Although I am not serious about this proposal, for various reasons, including the moral and ethical dimensions regarding compassionate intervention, I have mused on the notion purely for its novelty.  As I have talked to others about the proposal, many interesting suggestions have been made that would augment the original.  For instance, one friend suggested allowing people to watch a residence via the surveillance equipment, providing another mode of reality entertainment.  Another friend suggested creating communities on Treasure Island, relegating individuals to communities based on a common drug.  Some suggestions have been truly bizarre.  I discussed the possibility, with a friend, of local government manufacturing the drug so as to weaken the hold that manufacturers of illegal drugs have on society.  My friend proposed the arrest of dealers, which would lead to the arrest of manufacturers.  The manufacturers would then be held in custody and forced to continue producing the drug for the housed users.  And, as a ghoulish nod to Soylent Green, once the drug user expires, the body would be converted into food for surviving users, with the enhancement of drug traces in the recycled body product augmenting the supply of drug already circulating within the housing system.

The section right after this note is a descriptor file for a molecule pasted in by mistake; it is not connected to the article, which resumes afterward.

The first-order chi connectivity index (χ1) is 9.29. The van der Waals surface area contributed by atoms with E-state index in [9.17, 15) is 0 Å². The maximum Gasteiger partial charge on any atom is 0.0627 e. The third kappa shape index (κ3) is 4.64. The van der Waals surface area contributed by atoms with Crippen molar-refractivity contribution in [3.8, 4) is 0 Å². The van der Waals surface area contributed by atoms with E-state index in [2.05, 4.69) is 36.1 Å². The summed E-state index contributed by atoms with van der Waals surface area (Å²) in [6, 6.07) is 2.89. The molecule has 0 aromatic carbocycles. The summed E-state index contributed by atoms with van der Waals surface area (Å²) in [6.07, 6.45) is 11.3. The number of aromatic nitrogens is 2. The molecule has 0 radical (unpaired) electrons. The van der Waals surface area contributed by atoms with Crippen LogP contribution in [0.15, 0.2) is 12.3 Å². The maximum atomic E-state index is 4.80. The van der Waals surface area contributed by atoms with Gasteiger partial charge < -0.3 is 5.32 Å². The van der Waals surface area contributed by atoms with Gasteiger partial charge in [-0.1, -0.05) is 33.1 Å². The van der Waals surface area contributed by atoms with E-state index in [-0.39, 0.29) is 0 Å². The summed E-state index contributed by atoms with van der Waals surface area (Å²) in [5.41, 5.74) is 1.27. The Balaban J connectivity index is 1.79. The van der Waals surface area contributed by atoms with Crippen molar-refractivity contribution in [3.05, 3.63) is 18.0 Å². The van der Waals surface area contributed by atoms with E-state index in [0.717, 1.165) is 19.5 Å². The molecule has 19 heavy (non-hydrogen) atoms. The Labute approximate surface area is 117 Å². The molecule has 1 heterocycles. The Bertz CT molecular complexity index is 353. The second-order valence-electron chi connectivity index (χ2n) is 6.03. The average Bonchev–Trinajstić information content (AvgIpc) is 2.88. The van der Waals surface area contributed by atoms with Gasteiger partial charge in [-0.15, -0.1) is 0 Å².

As farfetched as the idea appears, popular culture has provided the model for decades now.  In W. Somerset Maugham’s 1939 novel Christmas Holiday, the character Simon Fenimore gives voice to the belief that as long as people believe they are receiving what they want, they will be easily controlled: “…I should give the people the illusion of liberty by allowing them as much personal freedom as is compatible with the safety of the state…”  The most frightening moment of George Orwell’s 1949 novel 1984 occurs at the Chestnut Tree Cafe as Winston Smith settles down to a glass of gin, “…his life, his death, and his resurrection,” perhaps the same Victory Gin we see him administering in his home at the beginning of the story, a potion that after an initial shock to the body begins to make the world look more cheerful.  His vain attempt to wrest himself from the power of the State already brutally eclipsed, his re-education through torture and other devices in the Ministry of Love complete, Smith is ready to accept prescribed reality once again.

An American Love for Automated War

22 Feb

Drawing created by a displaced 27-year-old Laotian farmer in 1972. Courtesy of Fred Branfman.

What sadness!  Formerly, the fragrance of ripening rice

would fill the ricefields

I would see flowers opening their blossoms everywhere

in the forests

How beautiful it was for us!

— by a 20-year-old Laotian man, a traditional singer

It was a fertile land, a land of temperate weather and lush landscapes, rich in forests, jungles and mountain scapes.  Rice was the main crop of the region.  Water buffalo, cows, pigs, horses, ducks and chickens were staple livestock.  People lived in small villages where a pagoda might serve as a focal point.  Needs were simple enough that marketing was limited to occasional trips to purchase textiles and clothing.  Then the American bombers came.